The invention will no be further illustrated by the following non-limiting examples. In these examples, all percentages are by weight unless otherwise stated.

In these examples, the parameters referred to are defined as follows:

"Pre Shape"

The definition of pore shape is taken from the IUPAC definition published in "Fundamentals of Adsorption" Proc. Eng. Found. Confr. Santa Barbara, Calif., 1986 by K. S. W. Sing pp 567-583. "I" and "IV" refer to the type of adsorption isotherm generated by adsorption of N2 at 77K. This technique is called nitrogen physisorption. "H2" refers to the type of adsorption hysteresis shown by the sample during adsorption and desorption of N2. N2 physisorption also provides a measure of "pore volume".

"Modal Diameter"

is that diameter that which the largest fraction of the total volume in the pores is found.

"% Micropores"

is the fraction of the total volume in the pores that is found in pores whose diameter is less than 20 Angstroms.

"Porosity"

is the percentage of the total volume of the solid that is found in the pores. The volume in a porous solid is the sum of the volume occupied by the solid and that occupied by the pores. The volume occupied by the solid is measured by helium pycnometry. The volume in the pores is measured by physisorption.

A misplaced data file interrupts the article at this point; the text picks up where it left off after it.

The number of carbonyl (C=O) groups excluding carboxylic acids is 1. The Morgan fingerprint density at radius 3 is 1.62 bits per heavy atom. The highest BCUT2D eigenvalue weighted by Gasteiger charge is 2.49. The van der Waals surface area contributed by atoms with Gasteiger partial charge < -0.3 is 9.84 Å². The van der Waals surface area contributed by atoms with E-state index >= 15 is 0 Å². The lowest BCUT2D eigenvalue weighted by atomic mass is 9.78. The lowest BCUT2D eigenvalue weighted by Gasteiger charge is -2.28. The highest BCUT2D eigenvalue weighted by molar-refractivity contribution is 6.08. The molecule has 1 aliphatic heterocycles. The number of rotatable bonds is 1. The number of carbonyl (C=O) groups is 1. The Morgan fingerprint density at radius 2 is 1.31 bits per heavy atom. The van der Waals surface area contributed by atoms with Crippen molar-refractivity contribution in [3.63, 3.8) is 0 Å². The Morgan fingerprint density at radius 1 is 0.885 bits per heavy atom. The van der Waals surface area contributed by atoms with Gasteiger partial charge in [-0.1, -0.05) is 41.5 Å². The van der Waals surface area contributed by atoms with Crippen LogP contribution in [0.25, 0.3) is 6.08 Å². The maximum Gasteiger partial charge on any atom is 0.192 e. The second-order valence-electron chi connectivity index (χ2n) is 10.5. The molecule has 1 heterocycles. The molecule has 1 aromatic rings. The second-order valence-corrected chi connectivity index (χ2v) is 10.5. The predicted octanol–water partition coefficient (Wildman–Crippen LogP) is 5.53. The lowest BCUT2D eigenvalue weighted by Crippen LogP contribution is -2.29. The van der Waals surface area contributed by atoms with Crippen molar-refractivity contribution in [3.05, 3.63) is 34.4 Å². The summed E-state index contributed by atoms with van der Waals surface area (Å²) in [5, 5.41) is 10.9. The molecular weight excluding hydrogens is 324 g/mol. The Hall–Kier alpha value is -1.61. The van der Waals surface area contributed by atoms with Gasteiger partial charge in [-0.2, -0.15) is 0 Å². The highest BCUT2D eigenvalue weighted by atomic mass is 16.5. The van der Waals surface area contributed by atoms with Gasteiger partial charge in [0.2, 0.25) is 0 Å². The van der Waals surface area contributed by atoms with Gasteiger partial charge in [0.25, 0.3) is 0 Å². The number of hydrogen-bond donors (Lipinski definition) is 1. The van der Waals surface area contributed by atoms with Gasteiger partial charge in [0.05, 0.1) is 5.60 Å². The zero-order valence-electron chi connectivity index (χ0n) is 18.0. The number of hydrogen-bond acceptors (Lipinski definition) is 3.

EXAMPLES 1 TO 7

A sol was prepared as follows. 100 ml of tetra ethyl orthosilicate (TEOS) were mixed under continuous stirring at ambient temperature, with the same volume of ethanol. In a second vessel, 18.6 g of aluminium nitrate nonahydrate were dissolved in 8 ml of distilled water containing 2.8 ml of concentrated nitric acid. For hydrolysis, the aqueous solution was added under continuous stirring at ambient temperature to the ethanolic solution. The volume of water added provided a reaction mixture containing 2 moles of water per mole of orthosilicate (H2 O:Si=2).

To prepare the refractory oxide, 100 ml of the above reaction product was heated under the following regime: 10 C./hr to 95 C., hold for 3 hours, followed by 10 C./hr to 400 C., hold for 12 hrs.

The properties of the sol and of the final product were examined and found to be as follows (Example 1):

______________________________________SolpH                  0.04Viscosity           1.8     mPasGelation time       >32     daysProduct% silica/alumina    90/10Pore volume         0.15    cm3 /gModal pore diameter 10      AngstromsBET surface area    219     m2 /g% porosity          34% micropores        13Pore shape          H2/IV______________________________________

When the amount of aluminium nitrate was increased from 18.6 g to 72.9 g, the properties of the sol and of the product were found to be as follows (Example 2):

______________________________________SolpH                  0.04Viscosity           2.9     mPasGelation time       >32     daysProduct% silica/alumina    70/30Pore volume         0.06    cm3 /gModal pore diameter 11      AngstromsBET surface area    102     m2 /g% porosity          13% micropores        49Pore shape          H2/IV______________________________________